The Japanese manufacturer has confirmed that a succession plan was already in place for the 60-year-old to be succeeded by David Floury as technical director of the organization that masterminds its World Endurance Championship program and develops the engines for the World Rally Championship GR Yaris Rally 1.
The confirmation was made by long-time chief engineer on the WEC team Floury, who has been given the technical directorship on an acting basis.
“The transition was expected anyway, but the timing may have been a bit different,” said Floury.
“With regard to Pascal, he is expected to stay within the Toyota organization with a new mission.”
That adds weight to the theory that Vasselon was going to step down at the end of this year from a job he had held since 2006 when Toyota was still involved in Formula 1.
He appeared set for a key role in Toyota’s program to put a prototype powered by a hydrogen combustion engine on the grid at the 2027 Le Mans 24 Hours.
The statement from Toyota announcing the change said that it “expects him to resume an active role soon,” which suggests that the plan remains in place.
Vasselon was told of the reshuffle ahead of the WEC team’s first test of the year at Aragon with the GR010 HYBRID Le Mans Hypercar in January.
He subsequently did not travel to Spain and his “involvement in day-to-day operations temporarily paused”, according to a short statement issued by TRGE.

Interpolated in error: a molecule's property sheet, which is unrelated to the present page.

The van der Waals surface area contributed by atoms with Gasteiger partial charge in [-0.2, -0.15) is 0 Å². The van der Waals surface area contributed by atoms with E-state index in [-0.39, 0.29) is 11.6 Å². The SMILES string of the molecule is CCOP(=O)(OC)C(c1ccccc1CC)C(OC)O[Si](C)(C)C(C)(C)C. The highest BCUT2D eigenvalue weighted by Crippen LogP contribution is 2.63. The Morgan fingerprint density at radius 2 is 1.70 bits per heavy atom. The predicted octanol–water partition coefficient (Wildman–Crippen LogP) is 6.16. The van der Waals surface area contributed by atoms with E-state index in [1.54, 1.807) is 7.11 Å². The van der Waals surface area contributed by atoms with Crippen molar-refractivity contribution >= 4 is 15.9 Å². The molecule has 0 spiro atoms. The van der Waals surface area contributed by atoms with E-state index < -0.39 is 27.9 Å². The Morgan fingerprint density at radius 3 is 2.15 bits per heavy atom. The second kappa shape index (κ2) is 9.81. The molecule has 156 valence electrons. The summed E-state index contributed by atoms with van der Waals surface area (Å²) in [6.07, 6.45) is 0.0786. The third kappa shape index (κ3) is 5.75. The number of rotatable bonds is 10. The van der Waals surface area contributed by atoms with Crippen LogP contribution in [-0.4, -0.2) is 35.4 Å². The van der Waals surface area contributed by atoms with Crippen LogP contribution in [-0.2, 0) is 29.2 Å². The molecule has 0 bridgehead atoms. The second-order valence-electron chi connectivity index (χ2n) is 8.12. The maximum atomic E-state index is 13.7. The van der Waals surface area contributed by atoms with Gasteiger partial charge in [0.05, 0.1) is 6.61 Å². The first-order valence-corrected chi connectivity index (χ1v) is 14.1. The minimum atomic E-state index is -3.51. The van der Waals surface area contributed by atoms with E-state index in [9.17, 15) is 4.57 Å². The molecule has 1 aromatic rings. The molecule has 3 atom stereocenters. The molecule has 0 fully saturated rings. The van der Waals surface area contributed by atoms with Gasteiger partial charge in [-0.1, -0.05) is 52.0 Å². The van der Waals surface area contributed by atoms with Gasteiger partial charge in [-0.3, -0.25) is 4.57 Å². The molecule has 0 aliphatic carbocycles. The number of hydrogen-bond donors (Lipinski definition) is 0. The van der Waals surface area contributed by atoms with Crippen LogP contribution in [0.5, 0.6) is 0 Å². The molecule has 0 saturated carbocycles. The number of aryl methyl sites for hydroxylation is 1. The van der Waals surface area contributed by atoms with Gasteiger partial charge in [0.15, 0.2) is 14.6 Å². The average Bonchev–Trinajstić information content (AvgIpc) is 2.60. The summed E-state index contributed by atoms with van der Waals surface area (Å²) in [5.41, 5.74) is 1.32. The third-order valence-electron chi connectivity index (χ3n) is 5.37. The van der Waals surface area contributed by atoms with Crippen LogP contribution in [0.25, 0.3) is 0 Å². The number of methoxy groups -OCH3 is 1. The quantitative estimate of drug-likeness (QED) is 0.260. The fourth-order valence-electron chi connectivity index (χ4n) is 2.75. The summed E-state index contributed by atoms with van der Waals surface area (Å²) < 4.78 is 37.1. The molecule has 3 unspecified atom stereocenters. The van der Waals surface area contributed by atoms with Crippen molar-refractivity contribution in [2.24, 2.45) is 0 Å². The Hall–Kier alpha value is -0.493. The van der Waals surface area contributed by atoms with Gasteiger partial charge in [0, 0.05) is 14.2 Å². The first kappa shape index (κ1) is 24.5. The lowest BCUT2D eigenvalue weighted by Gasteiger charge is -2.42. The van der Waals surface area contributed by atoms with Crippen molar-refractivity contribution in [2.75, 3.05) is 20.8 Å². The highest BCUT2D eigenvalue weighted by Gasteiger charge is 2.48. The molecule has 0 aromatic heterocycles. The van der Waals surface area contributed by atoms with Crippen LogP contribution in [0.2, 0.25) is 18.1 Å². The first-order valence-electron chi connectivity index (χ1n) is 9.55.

Pascarl Vasselon, Toyota Racing
Photo by: Rainier Ehrhardt
What hasn’t been revealed was the reasoning for the timing of the move, which Floury would only say “came from top management”.
The departure of a key architect of Toyota’s successes in the WEC, including five Le Mans victories, without fanfare suggests a fall-out within the motorsport management hierarchy within Toyota.
The move was implemented by TGRE president Masato Hirai, vice-chairman Kazuki Nakajima and managing director Rob Leupen, according to the statement.
Vasselon’s replacement is part of a strategy “to develop the next generation of company leadership” and the “first step in an updated management organization”, it continued.
Floury had been lined up as Vasselon’s replacement for some time.
He was chief race engineer from the beginning of the WEC project in 2012 as part of the link-up with the French ORECA team, which provided operational support for the Toyota WEC squad.
The Frenchman dovetailed his Toyota duties with his role as technical director of French motorsport group ORECA until joining the staff at Cologne in 2021 as deputy technical director.
Vasselon moved to Toyota in 2005 from Michelin, where he oversaw its F1 programme.
The Frenchman was initially head of chassis research and development before his promotion to the role of technical director in 2006 in place of Mike Gascoyne.